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16
Mar 11
Wed

Brief thoughts on privacy policies

I came to the conclusion a while ago that a privacy policy is not really a legal document. It’s a document that has legal ramifications, yes, but in the same way that anything a business says has legal ramifications. Perhaps I should rephrase my first statement: I don’t think the privacy policy should be perceived as a legal document.

The privacy policy, for the last decade or so, has been the easy way to comply with privacy laws and regulations. It’s one document which checks all the boxes for most privacy requirements out there. All privacy frameworks require some sort of notice to be given to users about privacy practices. Some are explicit that organizations need an actual privacy policy document, but not all of them. The US-EU Safe Harbor Framework, for instance, only says: “An organization must inform individuals about the purposes for which it collects and uses information about them … This notice must be provided in clear and conspicuous language when individuals are first asked to provide personal information to the organization or as soon thereafter as is practicable, but in any event before the organization uses such information for a purpose other than that for which it was originally collected or processed by the transferring organization or discloses it for the first time to a third party.” (The EC’s FAQ however does mention a privacy policy.)

In Australia, NPP 5 and the proposed replacement UPPs do require a discrete Privacy Policy – but this is in addition to a general notification requirements (NPP 1.3, UPP 3).

In the online world, all you really deal with is information, and so figuring out how personal information and other data flows can be an intricate task. It’s tricky enough for people working inside an organization to figure this out (imagine how the privacy people at Facebook feel when all the engineers are working on 101 new features at once and they are trying to keep up with where all the data is going). So, when it comes to communicating all of this to an outsider, you can imagine the difficulty this presents. This is why you end up with privacy policies many thousands of words long. They’re virtually useless in the real world.

For some time now, people have regarded that privacy is merely a matter of having a privacy policy and making sure that an organization sticks to it. No longer.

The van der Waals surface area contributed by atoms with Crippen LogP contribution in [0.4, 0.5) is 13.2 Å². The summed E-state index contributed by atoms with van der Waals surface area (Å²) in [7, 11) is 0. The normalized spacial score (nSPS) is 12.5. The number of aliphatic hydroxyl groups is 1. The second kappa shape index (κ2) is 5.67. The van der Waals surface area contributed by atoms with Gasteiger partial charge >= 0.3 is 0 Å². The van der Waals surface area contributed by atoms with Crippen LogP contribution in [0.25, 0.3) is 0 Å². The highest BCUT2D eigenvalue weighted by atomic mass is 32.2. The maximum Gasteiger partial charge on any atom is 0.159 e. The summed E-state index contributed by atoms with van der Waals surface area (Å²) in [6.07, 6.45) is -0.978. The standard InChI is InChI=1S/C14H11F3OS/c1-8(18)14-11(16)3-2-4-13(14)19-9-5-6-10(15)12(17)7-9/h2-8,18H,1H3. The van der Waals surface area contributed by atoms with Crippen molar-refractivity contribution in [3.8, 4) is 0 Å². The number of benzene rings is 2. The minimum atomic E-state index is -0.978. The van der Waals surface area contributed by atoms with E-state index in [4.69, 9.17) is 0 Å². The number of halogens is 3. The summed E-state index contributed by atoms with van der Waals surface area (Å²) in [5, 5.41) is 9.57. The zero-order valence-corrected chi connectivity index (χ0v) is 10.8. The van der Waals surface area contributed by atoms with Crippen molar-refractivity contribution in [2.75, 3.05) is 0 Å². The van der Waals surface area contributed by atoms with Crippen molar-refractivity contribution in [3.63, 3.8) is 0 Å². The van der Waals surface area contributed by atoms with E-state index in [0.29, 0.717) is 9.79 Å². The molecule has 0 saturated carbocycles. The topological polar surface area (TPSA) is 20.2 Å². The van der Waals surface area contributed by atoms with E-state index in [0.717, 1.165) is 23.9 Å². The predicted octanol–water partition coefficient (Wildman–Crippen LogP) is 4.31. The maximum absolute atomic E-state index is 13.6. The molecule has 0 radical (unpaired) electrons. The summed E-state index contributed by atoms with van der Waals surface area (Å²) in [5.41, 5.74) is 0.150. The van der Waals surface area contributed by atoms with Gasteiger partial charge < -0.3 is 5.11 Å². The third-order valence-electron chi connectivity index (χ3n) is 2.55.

The world is gradually beginning to realize that privacy is actually about helping people to understand what is happening to their information. Not just in theory, but in practice. Just because the information there, but buried somewhere in that policy, doesn’t mean it’s going to be helping anybody understand anything.

No one reads a privacy policy from top to bottom (with the exception of, in my experience, lawyers, compliance officers, and Germans). But people do read privacy policies to find out specific things. Are you going to sell my data if I give it to you? Do I own my data? Will you still keep my profile if I decide to delete my account? Unfortunately, this information can be pretty hard to locate – you almost need an FAQ for the privacy policy.

So now we see the gradual introduction of condensed privacy policies, layered privacy policies, and more interestingly “just in time” privacy notices. For example, when you have an iPhone App that wants to grab your location, you get a popup asking if you want to disclose it. The thing is, people only care about certain things, and most of the time it’s obvious.

When I install a Facebook App, my most immediate concern is: is it going to post stuff on my wall without asking me first? And then, what profile information is it going to grab from me? Facebook’s JIT notice doesn’t do a very good job of answering these two questions.

If you use Foursquare, your main concern is: exactly who is going to have access to my location information and how can they use it? And then, if I decide to leave after I try your service for a day, will you delete all my data?

Of course, there’s a tension between what the business guys think will increase conversion rates, and what’s good privacy practice, but that’s another topic for another day.

Anyhow, that brings me back to the privacy policy. Obviously it’s not working, but yet it’s kind of necessary. If the way a business handles information is complicated, there’s no possible way you can explain it in a single screen. So, what to do?

You have to get away from the idea that the privacy policy is a legal document. It’s a help document. It should be accessible.

Why don’t more privacy policies have pictures? Videos? Interactivity? Why aren’t they structured in a way that makes it easy for people to zero in on what’s really important to them?

Instead of burying the important stuff, bury the boilerplate – the stuff everyone already expects (e.g., everyone tracks visitors using web bugs, this is not a surprise to most users). Answer the customer’s most burning questions clearly and you’ll implicitly be conveying that you acknowledge what the customer really cares about. That sounds trust-building to me. If your privacy practices, when disclosed upfront, turn a customer off – then imagine how they will feel if they sign up, use your service, and then find out about it later?

  9:19pm  •  Law  •   •  Tweet This  •  Add a comment